Article by Colin Darretta

When I was working as a Goldman Sachs banker, I was accustomed to thinking in dollars and cents. As I progressed in my career, however, I realized that making more and more money wasn’t exactly what I considered success. Without a sense of pride and achievement in the work, the financial rewards of a job can feel hollow. I came to see that my career in private equity had left me feeling unfulfilled — so I left.

Folk wisdom has long held that money can’t buy happiness, but it’s more complicated than that. Recent research shows that while higher incomes are correlated with longer life expectancies and greater satisfaction, there’s a tipping point: Once our immediate material needs and desires are met financially, making more money doesn’t produce more joy. At Goldman Sachs, I had reached that point. I wanted to move beyond pure monetary gain to create something tangible that combined my passion for wellness with my desire to improve people’s lives.

In my first successful endeavor as an entrepreneur, I did that by offering nutritional supplements. Even now, after a few more business successes, I still have time to see my family, travel the world a couple of times a year, and generally do the things that contribute to my happiness. And it all started with a simple realization: I was lying to myself about what success is.

Don’t Let Happiness Be the Price of Success

Once I realized my personal metrics for success were happiness and fulfillment, it dawned on me how much time I had wasted chasing the wrong goals. Now, I help my employees and other entrepreneurs discover what defines their own visions of success — aside from money — with these three strategies:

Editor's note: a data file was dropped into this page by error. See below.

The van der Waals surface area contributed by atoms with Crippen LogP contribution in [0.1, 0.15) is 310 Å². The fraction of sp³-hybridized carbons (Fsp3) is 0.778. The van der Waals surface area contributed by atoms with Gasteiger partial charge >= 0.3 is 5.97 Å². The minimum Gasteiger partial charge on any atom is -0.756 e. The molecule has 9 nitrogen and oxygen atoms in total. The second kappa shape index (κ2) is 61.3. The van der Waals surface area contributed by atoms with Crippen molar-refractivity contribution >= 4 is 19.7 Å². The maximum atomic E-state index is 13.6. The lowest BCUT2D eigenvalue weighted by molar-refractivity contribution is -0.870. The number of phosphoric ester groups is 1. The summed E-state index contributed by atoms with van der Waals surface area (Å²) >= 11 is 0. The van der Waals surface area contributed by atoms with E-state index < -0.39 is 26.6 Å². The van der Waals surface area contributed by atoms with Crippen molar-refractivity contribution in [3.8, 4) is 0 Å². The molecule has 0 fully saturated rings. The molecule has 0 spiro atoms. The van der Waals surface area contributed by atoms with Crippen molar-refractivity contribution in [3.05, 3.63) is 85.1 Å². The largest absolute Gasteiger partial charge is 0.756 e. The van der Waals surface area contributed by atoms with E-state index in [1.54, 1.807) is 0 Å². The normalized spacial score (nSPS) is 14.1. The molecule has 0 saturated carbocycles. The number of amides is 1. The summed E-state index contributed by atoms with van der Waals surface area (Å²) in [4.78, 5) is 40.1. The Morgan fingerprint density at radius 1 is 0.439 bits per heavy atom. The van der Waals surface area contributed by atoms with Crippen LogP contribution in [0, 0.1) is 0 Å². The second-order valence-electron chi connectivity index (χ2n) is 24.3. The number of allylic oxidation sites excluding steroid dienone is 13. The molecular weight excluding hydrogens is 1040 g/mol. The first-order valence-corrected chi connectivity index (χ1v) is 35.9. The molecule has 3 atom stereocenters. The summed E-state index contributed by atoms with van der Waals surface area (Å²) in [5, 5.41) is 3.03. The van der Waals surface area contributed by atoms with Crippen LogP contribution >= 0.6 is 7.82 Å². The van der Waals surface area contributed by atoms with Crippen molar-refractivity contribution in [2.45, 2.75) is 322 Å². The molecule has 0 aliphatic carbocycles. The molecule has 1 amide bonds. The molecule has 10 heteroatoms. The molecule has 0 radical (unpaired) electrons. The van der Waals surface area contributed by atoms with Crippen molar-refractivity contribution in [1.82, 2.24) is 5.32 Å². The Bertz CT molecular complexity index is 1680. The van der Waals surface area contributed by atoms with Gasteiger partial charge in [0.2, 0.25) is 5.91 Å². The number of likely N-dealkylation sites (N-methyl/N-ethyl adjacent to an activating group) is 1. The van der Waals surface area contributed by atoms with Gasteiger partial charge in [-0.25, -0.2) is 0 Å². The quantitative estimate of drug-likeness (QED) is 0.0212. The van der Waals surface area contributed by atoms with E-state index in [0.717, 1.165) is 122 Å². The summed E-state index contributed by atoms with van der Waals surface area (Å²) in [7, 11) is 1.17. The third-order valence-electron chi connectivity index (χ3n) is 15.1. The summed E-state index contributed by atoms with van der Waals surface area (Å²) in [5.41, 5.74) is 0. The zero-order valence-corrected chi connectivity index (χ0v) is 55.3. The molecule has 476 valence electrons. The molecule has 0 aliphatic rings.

1. Align Your Current Trajectory With Your Life Purpose

Ultimately, we all seek meaning in our lives, and that meaning is fundamentally different for all of us. For some, the meaning of life lies in raising children or giving back to the community. For others, it’s getting to introduce the coolest new piece of tech to the world. There’s no right or wrong answer for everyone — but there is a correct answer for you. That’s why your first step toward defining your personal vision of success must be determining what gives your life meaning. Then, you must assess whether your current path will bring you that meaning.

If your life’s purpose isn’t to be at the top of your current field, then you’re at odds with whatever is most important to you. When I really took stock of my life, I asked myself whether sitting in my boss’s boss’s chair in 10 or 20 years would make me happy. The answer was a resounding no.

That’s not to say I will never return to finance; it’s impossible to know what purpose will define my life for the next 30 years. Finance was misaligned with my individual purpose for this stage of my life, but it may well realign in the next stage. That’s why I encourage you to think in five-year increments. Your goals and aspirations can — and almost certainly will — change over time.

If I didn’t want to be sitting in my boss’s boss’s chair, what did I want? My real desire — my real measure of success — was knowing I was having a positive impact on people’s lives, the feeling of accomplishment that comes from building a self-sustaining and profitable business, and the satisfaction of bringing together a team to have fun while doing something worthwhile. Clearly, I had the entrepreneurial bug. Not scratching that itch would have left me wondering “What if?” for the rest of my life.